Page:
Hippocrates said let your food be your medicine and let your medicine be your food. Doctors all take the hippocratic oath, which states: First do NO harm. Read the side-effects on any drugs today and ask yourself if doctors are following their oath...

Sorry all, if you're still reading, I really didn't mean to go on so long... especially since this doesn't have much to do with crossword puzzles.

C.C. Burnikel said...

Wow, talk about talent! You are so good at weaving poetic tapestry.

Nice to see you back.

"First STALLIONS, LIONS LAST!" is my all time favorite. Then "Hi, C.C."

I vaguely remember a Celebrex recall and the stock price plunge.

Thanks for "I like to fish". I still don't find it funny though. Fishing is a good hobby, isn't it?

Chickie said...

Hello All--I finished today's puzzle, but as I'm celebrity challenged I usually need some help with names. With help on Isabel, Gabe, St Johns and Stu the answers started to fall. I soon found the two theme answers--Loved Ones and High Fives so it was pretty much down hill from there.

I did enjoy this puzzle's challenge and am adding to my knowledge every day. I liked DOH as I use that word A LOT!

Clues that were fun were Folded Fare, High Time, and Tight. All made me think a little out of the box.

Many Happy Returns of the Day, Lemonade.

C.C. Xian did remind me of you.

JazzB--Your pome was super. Would that I could be so clever.

I have to echo Elissa for the B's. They are the "Bees Knees".

C.C. Burnikel said...

Barb B & Al,
I got some organic coconut oil yesterday. It has no smell. The upper bit turns into liquid this morning. Should I put it in the fridge? I have no planning to cook with it. Just want to use it as skin care.

Dennis et al,
Thanks for thinking of me when you filled in XI'AN. It made me happy.

Warren said...

C.C, the 'like to fish' quote was only funny because they intentionally put it out of context to poke fun at George K.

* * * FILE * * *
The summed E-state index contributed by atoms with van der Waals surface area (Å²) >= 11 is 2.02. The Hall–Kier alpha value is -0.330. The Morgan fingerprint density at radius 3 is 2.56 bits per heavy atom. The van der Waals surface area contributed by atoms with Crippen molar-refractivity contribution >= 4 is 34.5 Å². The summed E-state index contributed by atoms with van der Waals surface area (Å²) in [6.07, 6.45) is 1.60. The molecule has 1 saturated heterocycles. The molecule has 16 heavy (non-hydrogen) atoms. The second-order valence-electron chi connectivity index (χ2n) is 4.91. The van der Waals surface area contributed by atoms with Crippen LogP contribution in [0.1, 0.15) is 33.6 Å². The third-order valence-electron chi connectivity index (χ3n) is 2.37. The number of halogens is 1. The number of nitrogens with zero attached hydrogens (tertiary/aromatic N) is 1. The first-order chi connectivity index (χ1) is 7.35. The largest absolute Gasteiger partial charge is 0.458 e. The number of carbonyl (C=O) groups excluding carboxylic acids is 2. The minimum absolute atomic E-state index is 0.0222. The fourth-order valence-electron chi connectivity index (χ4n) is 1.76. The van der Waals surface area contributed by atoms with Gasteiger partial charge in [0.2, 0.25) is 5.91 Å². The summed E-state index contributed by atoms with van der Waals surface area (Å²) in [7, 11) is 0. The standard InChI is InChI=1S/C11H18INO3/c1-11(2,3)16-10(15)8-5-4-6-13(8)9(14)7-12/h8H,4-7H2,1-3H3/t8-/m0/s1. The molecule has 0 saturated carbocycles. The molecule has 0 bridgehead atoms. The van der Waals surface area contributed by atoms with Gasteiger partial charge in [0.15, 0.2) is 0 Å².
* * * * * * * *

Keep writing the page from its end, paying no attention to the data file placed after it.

I think the the pundits are finding it slightly harder to poke fun at Obama?

Dick said...

@ Jeanne, my wife and I took the Panama Canal cruise, on Holland America, over Christmas last year. We were completely satisfied and are thinking about another cruise this Christmas.

If you want to know any specifics you can contact me at my email address.

Al said...

@C.C. Is it warmish where you stored the CO? It will liquefy at just over 75 degrees. I have never refrigerated mine, in fact I warm it up to use it, and I do use it in cooking and eating. It doesn't require refrigeration, just like olive oil.

Odd that there's no smell at all though. Mine does have a slight scent to it. You'll probably notice it more the warmer you get it.

PJB-Chicago said...

Good afternoon!
Sorry to have been out of pocket. Family member in the hospital, out now. Side effects of a new medication....Still trying to get everything sorted out.
More about the puzzle later....
Two quick comments.
@Al: acetaminophen is particularly hard on the liver. A busy ER can count on seeing unintentional overdoses many times a year. Lots of physicians/pharmacists believe that the "recommended dosage" listed on label is too high & are lobbying to get it reduced. It's a "hidden" ingredient in many poplular cold relief remedies, so people sometimes mistakenly take too much. Reading labels carefully is a must; the window between a therapeutic dose and one with severe toxicity isn't that wide.

On to bills! Friends were visiting from Italy and for some reason, wanted to see and "buy" a two dollar bill. Local branch bank didn't have any. Bigger bank, same story. Mega bank took 45 minutes to turn one up! Just one! We had a security guard with a headphone giving updates every few minutes. After about 15" we were ready to give up, but the bank people wouldn't hear of it!
Talk about a scavenger hunt... It would have made a pretty good documentary on PBS.
Back to work now!

Al said...

@PJB, you're correct, of course. Not sure how I mixed up liver and kidneys, maybe because both deal with waste.

Just giving an example of how you shouldn't listen to just one person's opinion about medical concerns. That's my excuse and I'm sticking to it...

Anonymous said...